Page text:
...And the nostalgia boom continues. There is very clearly a nostalgic bent to Bang Bang Racing, which plays an awful lot like something you might have seen in the mid-‘90s or maybe even the late ‘80s. Micro Machines and R.C. Pro-Am are the most obvious comparisons, though it’s easy to see fans of Mario Kart or even something as seemingly unrelated as, say, Rad Racer being drawn to a racing game that evokes the necessarily simplified approach of the past.
While Bang Bang Racing does bring these things to mind, however (and while I’m sure it works just fine as an Android title on a smartphone), bringing it to Xbox Live Arcade evokes a different kind of nostalgia. This is what games looked like in 2008, back when Xbox Live Arcade was still trying to figure out whether it was a classic games machine or a legitimate venue for new and interesting ideas. This was the time when the size limit of an Xbox Live Arcade game was a mere 50MB (a far cry from the current 2GB limit), when static and unintentionally retro menus along with necessarily limited gameplay options were the norm. Having such a strict size cap brought an implicit understanding of the limitations of such games, and it was easier to forgive the absence of features that would be givens in a boxed game.
At nearly 200MB, Bang Bang Racing still leaves a substantially lower memory footprint than most of its contemporaries. Its price of 800 MS Points, too, seems somewhat nostalgic now that most major releases on the service run more like 1200 or 1600 points.
Even so, the standards that we expect for these games have changed. Making such fully featured experiences as Minecraft, Shank, and the Trials available on the system has brought us to the point of expecting the sort of quality in our downloaded experiences that used to only come in a box.
While it is a cute little diversion, Bang Bang Racing does not live up to the new standards. The most it has going for it is a fantastic sense of color—colorful cars pop out on colorful screens, primary colors are not avoided, and tiny little barrels are actually distinguishable from one another thanks to a willingness to commit to a cartoon aesthetic rather than to a gritty, realistic one. It is a game whose palette screams “fun”, quickly drawing players in with its look rather than by throwing features at the screen like so many darts at a dartboard.
Past the color, however, it is remarkably empty.
While the limited feature set could be seen as a boon—amazing as the games are, the menus of Forza and Gran Turismo can be pretty overwhelming to a new player—there are a few features that really should have been here, the most surprising omission being the lack of online play. Providing such an economical approach is great until you realize that something that you’ve come to take for granted is missing, and when even Nintendo’s ridiculously limited online experience can offer human vs. human online experiences in its utterly limited online experience, you figure that we’ve reached the point where every racing game will have at least some way of racing player vs. player online. This is not so here.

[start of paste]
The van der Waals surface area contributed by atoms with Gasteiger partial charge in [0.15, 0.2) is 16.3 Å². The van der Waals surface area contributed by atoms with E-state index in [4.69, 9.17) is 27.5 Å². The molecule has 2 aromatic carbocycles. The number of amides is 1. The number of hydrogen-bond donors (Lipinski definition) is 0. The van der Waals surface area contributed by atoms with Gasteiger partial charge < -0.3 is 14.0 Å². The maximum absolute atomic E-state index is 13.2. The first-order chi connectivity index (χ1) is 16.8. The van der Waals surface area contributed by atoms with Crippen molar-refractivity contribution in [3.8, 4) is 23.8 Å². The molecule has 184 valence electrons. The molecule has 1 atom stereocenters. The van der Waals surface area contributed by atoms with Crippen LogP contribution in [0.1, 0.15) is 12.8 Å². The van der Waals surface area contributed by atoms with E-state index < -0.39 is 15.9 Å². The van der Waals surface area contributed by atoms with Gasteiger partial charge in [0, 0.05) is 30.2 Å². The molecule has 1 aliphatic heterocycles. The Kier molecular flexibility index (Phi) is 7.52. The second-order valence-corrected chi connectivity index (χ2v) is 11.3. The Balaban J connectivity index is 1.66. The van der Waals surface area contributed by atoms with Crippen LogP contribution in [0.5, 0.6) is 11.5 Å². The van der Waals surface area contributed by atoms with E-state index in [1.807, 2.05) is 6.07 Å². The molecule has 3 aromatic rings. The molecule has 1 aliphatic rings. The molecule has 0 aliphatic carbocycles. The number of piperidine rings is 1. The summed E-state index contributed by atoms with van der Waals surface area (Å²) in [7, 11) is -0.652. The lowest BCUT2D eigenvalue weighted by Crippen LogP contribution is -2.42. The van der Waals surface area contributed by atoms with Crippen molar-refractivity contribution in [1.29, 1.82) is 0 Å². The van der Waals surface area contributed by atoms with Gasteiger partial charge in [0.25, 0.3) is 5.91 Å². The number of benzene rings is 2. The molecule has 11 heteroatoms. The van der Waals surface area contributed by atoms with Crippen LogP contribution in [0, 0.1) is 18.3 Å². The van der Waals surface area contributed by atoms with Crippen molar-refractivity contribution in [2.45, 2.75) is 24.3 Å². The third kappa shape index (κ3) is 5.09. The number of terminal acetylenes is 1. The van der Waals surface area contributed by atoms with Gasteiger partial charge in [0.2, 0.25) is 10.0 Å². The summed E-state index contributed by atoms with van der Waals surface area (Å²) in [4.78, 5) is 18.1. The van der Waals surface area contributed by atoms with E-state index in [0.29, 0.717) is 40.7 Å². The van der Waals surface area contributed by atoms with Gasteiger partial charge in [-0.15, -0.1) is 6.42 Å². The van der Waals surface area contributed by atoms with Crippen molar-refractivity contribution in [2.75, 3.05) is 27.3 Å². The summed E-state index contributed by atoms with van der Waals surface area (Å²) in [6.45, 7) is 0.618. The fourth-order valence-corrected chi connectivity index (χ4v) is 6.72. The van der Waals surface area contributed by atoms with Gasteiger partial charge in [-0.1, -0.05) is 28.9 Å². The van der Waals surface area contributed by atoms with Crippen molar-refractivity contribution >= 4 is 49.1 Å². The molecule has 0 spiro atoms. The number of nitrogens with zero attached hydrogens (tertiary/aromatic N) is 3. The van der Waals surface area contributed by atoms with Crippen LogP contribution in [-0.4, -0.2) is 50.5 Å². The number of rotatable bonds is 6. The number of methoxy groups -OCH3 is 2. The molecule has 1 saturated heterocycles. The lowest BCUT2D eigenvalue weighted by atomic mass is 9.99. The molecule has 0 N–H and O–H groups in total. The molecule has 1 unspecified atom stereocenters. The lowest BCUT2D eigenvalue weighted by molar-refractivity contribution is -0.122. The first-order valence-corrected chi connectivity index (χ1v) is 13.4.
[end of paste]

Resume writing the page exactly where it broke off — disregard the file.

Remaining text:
While the nostalgic bent of the game may well be cited as a reason that online racing was not deemed important, that “multiplayer” gaming used to mean plugging more controllers into a single console. Such a thought process is misguided. The people who used to play those games together have largely moved apart. Those who would get the most out of something that they did 20 years ago are those who have a venue to do so that allows them to plug in for an hour in the evening once the daily chores are done and dinners and desserts are fading memories. These people generally aren’t making special trips out to their friends’ houses to play video games anymore, and if they are, it’s for Rock Band or Dance Central or some other such “party game”. These are the laborers, the drones, looking for a little escape, and forcing them to physically get up and go somewhere to experience multiplayer is making them work harder for that escape.
This may sound very dramatic and extreme, but when there are so many ways to play online, the game that lacks it will always lose if everything else is equal.
That’s really the heart of the problem here. There is the dizzying and floaty perspective of the (default) dynamic camera, there is a damage system whose primary strategy seems to be to “knock your opponents into barrels”, and there is a striking sameness to the options that you get when you get to the point where you can choose from multiple cars. None of these are game breaking, though, and they could all be overlooked since the racing is adequate enough to make it an enjoyable—if transient—experience. Really, though, there is nothing here that hasn’t been done better elsewhere and elsewhere could mean Forza 4 or it could mean R.C. Pro Am. Nothing in Bang Bang Racing makes you want to stick with it despite the major flaw that is the lack of an online racing mode, and as such, it falls quickly to the bottom of a pretty deep pile.
Nostalgia for nostalgia’s sake is fine to a point. Unfortunately, when you start evoking that which you never intended, you’re doomed to fail.